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Elections

This Election Could Change The Idea Of What It Is To Be A Hindu And Muslim In Bengal

Photos of the election campaign rallies are sourced from Mamata Banerjee's Facebook page and the BJP West Bengal Facebook page.

In Kolaghat, East Medinipur, West Bengal, I run into a woman with a gentle smile who calls herself Meera. She cleans a highway washroom and is on duty from 7 a.m. in the morning to 7 p.m in the evening, twelve hours each day for which she gets the wage of Rs 9000. She says she’s happy with her life and is a huge fan of Chief Minister Mamata Banerjee because ‘Didi is like a mother who looks after her children.’ Meera has two daughters and one of them got a free cycle from the TMC state government and that has absolutely sealed her adoration for Didi. 

Then Meera wants to know who I am; I am Saba from Delhi, a journalist, I say. Meera smiles sweetly and says I am actually Ajmeera but I am also Meera. So are you hiding your real name, I ask? ‘No I am both Meera and Ajmeera, I am a Bengali Muslim and both names are mine.’ I don’t press the issue because I’ve seen and written about this phenomenon in Bengal, where the Muslim has not purged all the Hindu origin traditions. It’s the land where some syncretistic traditions still survive among local Muslims.

In West Medinipur, there is Nyaya village that has been the traditional home of artists who are both Hindu and Muslim according to their own description. These were not delusional split personalities but a small community that has lived at the periphery of two religious identities. The Patachitra painters are unique to Bengal. They paint on scrolls that tell a story, usually from Hindu mythology, but say they are “really” Muslims. They have two names, the professional one and the “real” name: so Amar Chitrakar would be Omar, Roopa Chitrakar would be Rehima and Dukhoram Chitrakar would be Osman. Naturally, the Islamic purists look down on them and say they are not “really” Muslims and neither here nor there.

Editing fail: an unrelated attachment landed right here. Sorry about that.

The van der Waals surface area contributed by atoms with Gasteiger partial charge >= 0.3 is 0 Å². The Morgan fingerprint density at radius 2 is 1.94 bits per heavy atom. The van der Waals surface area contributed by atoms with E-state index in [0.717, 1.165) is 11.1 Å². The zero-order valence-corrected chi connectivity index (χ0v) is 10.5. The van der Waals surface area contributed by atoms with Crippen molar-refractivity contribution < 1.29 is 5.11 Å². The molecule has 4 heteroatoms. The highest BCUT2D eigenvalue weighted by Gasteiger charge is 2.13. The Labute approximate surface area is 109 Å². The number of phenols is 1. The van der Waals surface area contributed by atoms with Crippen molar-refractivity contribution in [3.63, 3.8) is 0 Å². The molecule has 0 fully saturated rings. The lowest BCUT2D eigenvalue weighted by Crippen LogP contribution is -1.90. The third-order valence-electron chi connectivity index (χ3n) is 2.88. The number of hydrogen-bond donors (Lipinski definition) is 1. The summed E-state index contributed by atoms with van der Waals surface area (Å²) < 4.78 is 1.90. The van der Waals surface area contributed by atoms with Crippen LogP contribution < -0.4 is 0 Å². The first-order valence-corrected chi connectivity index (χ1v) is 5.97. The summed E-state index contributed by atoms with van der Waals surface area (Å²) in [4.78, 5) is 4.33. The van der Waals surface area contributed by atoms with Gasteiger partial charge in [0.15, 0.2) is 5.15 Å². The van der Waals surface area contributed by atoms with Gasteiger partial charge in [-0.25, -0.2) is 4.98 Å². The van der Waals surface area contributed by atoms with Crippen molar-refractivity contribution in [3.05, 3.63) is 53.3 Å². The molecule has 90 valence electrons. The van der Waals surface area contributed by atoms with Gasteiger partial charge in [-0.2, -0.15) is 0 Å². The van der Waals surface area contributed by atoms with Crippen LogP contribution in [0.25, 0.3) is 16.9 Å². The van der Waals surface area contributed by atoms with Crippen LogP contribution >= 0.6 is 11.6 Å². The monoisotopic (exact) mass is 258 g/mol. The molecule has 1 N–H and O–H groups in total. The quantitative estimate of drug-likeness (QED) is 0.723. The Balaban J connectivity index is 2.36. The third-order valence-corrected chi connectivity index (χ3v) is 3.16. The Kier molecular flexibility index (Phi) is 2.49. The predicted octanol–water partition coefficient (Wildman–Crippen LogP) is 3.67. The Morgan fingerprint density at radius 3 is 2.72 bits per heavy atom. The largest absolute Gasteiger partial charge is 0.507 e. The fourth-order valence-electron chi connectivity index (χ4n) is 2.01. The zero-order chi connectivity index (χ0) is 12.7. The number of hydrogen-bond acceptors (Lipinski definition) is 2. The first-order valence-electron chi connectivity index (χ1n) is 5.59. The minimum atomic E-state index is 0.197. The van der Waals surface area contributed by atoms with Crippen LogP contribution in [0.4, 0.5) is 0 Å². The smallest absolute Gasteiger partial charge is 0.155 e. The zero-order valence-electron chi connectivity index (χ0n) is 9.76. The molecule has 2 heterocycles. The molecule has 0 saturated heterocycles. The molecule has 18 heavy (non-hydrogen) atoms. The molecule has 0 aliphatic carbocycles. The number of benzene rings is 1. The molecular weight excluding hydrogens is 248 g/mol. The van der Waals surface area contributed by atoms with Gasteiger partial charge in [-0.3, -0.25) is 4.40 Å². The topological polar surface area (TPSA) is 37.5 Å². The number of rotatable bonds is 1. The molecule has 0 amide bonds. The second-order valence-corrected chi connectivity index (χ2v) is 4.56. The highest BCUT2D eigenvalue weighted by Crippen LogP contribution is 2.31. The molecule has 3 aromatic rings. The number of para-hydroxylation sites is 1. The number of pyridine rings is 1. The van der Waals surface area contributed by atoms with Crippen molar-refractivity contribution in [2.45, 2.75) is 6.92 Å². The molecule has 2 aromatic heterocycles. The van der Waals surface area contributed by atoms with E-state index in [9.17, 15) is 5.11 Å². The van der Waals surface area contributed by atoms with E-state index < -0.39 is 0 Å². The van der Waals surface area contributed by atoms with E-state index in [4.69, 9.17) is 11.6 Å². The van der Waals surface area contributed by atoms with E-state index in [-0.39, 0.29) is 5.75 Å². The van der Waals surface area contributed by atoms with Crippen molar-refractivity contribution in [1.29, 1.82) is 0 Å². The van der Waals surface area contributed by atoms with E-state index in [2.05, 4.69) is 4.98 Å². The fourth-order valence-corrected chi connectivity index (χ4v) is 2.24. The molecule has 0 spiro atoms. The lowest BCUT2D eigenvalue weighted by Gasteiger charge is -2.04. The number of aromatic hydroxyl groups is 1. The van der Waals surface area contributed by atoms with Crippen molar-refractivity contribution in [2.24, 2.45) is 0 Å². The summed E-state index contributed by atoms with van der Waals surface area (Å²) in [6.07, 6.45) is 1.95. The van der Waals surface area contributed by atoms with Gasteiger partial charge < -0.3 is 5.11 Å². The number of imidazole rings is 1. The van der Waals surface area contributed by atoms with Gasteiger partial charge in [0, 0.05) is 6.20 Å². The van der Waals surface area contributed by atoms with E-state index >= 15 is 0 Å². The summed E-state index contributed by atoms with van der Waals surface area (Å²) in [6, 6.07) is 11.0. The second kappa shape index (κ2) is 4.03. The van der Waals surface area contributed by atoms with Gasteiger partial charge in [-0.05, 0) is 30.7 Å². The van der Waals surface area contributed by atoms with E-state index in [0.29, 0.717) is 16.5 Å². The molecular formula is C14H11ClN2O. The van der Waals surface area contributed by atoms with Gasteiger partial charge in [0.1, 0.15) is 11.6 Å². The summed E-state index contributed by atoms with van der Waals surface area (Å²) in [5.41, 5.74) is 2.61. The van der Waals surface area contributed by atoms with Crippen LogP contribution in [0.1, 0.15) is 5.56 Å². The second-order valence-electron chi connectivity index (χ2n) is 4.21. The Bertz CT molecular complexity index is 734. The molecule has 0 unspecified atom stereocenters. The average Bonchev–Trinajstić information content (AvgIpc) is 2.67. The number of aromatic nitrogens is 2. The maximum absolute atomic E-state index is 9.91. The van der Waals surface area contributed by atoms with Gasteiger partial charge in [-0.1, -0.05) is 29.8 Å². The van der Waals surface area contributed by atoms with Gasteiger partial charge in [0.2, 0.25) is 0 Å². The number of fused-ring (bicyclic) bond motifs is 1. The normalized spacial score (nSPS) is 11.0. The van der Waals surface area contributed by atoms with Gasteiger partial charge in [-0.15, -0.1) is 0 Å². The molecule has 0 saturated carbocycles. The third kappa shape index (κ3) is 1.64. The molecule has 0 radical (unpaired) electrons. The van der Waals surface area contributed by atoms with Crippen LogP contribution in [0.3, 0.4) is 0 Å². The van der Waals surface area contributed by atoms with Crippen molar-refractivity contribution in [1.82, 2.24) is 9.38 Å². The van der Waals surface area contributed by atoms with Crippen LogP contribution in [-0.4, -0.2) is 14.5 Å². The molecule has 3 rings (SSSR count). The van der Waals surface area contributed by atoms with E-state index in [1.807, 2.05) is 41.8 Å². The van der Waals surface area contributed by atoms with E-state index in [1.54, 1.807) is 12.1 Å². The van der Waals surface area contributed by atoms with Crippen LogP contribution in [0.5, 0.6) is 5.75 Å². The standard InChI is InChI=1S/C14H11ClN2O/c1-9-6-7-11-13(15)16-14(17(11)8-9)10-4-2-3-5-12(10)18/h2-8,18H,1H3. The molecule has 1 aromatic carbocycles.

But go further into the land and in the magical Sunderbans we will find a Muslim Goddess, named Bonbibi, said to be the protector of those who enter the forest. Bonbibi’s simple makeshift shrines dot the landscape of tiger infested islands and rivers heading into the Bay of Bengal. She seems to be part of the Shakti figures worshipped in the state. But no, local people insist Bonbibi is a Muslim Goddess with her own local narrative and tale, never mind that one of the tenets of Islam is against idol worship!

Popular Islam in Bengal was about fakirs and Pirs and magical goddesses and included loads of traditions drawn from impulses of idol worship and wish fulfillment. There have been several reformist movements to purge what sociologists call the “little traditions” of Islam to make the belief system more dogmatic. The syncretistic vs orthodox battle involves making Muslims self conscious about their beliefs; as the attempt is to make the “incorrect” believer feel a sense of shame. But it’s a work in progress that has not entirely transformed some ways of life and living. 

That is why Ajmeera can be Meera and be apparently comfortable with that dualism. 

No I am both Meera and Ajmeera, I am a Bengali Muslim and both names are mine.